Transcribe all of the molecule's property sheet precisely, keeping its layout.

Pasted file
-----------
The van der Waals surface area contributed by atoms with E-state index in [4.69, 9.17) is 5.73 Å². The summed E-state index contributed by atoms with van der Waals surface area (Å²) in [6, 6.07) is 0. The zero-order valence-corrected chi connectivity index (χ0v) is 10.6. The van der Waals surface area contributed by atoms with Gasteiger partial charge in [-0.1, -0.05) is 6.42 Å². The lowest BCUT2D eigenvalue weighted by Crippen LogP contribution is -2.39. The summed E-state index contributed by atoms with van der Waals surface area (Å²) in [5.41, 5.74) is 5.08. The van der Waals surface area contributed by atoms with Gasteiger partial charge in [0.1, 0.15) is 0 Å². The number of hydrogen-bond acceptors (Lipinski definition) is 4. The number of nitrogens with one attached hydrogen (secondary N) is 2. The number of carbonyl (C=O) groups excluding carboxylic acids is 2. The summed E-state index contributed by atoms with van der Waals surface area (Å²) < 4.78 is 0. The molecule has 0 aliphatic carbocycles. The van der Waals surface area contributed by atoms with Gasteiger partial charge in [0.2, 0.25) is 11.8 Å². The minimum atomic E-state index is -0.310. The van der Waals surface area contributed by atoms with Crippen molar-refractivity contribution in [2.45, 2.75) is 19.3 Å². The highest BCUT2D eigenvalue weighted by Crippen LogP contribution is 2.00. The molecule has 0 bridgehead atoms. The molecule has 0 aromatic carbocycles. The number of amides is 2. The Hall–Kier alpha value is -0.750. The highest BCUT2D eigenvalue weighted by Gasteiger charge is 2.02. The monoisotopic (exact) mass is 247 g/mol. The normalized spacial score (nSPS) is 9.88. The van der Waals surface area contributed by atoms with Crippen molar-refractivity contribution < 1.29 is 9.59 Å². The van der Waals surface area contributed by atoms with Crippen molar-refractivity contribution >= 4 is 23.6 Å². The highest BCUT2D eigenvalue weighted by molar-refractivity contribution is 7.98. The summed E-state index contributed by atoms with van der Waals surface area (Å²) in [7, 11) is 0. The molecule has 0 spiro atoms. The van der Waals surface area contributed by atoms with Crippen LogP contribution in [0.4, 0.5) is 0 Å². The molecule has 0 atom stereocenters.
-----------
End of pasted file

The van der Waals surface area contributed by atoms with E-state index in [4.69, 9.17) is 5.73 Å². The summed E-state index contributed by atoms with van der Waals surface area (Å²) in [6, 6.07) is 0. The zero-order valence-corrected chi connectivity index (χ0v) is 10.6. The van der Waals surface area contributed by atoms with Gasteiger partial charge in [-0.1, -0.05) is 6.42 Å². The lowest BCUT2D eigenvalue weighted by Crippen LogP contribution is -2.39. The summed E-state index contributed by atoms with van der Waals surface area (Å²) in [5.41, 5.74) is 5.08. The van der Waals surface area contributed by atoms with Gasteiger partial charge in [0.1, 0.15) is 0 Å². The number of hydrogen-bond acceptors (Lipinski definition) is 4. The number of nitrogens with one attached hydrogen (secondary N) is 2. The number of carbonyl (C=O) groups excluding carboxylic acids is 2. The summed E-state index contributed by atoms with van der Waals surface area (Å²) < 4.78 is 0. The molecule has 0 aliphatic carbocycles. The van der Waals surface area contributed by atoms with Gasteiger partial charge in [0.2, 0.25) is 11.8 Å². The minimum atomic E-state index is -0.310. The van der Waals surface area contributed by atoms with Crippen molar-refractivity contribution in [2.45, 2.75) is 19.3 Å². The highest BCUT2D eigenvalue weighted by Crippen LogP contribution is 2.00. The molecule has 0 bridgehead atoms. The molecule has 0 aromatic carbocycles. The number of amides is 2. The Hall–Kier alpha value is -0.750. The highest BCUT2D eigenvalue weighted by Gasteiger charge is 2.02. The monoisotopic (exact) mass is 247 g/mol. The normalized spacial score (nSPS) is 9.88. The van der Waals surface area contributed by atoms with Crippen molar-refractivity contribution < 1.29 is 9.59 Å². The van der Waals surface area contributed by atoms with Crippen molar-refractivity contribution >= 4 is 23.6 Å². The highest BCUT2D eigenvalue weighted by molar-refractivity contribution is 7.98. The summed E-state index contributed by atoms with van der Waals surface area (Å²) in [7, 11) is 0. The molecule has 0 spiro atoms. The van der Waals surface area contributed by atoms with Crippen LogP contribution in [0.4, 0.5) is 0 Å². The molecule has 0 atom stereocenters.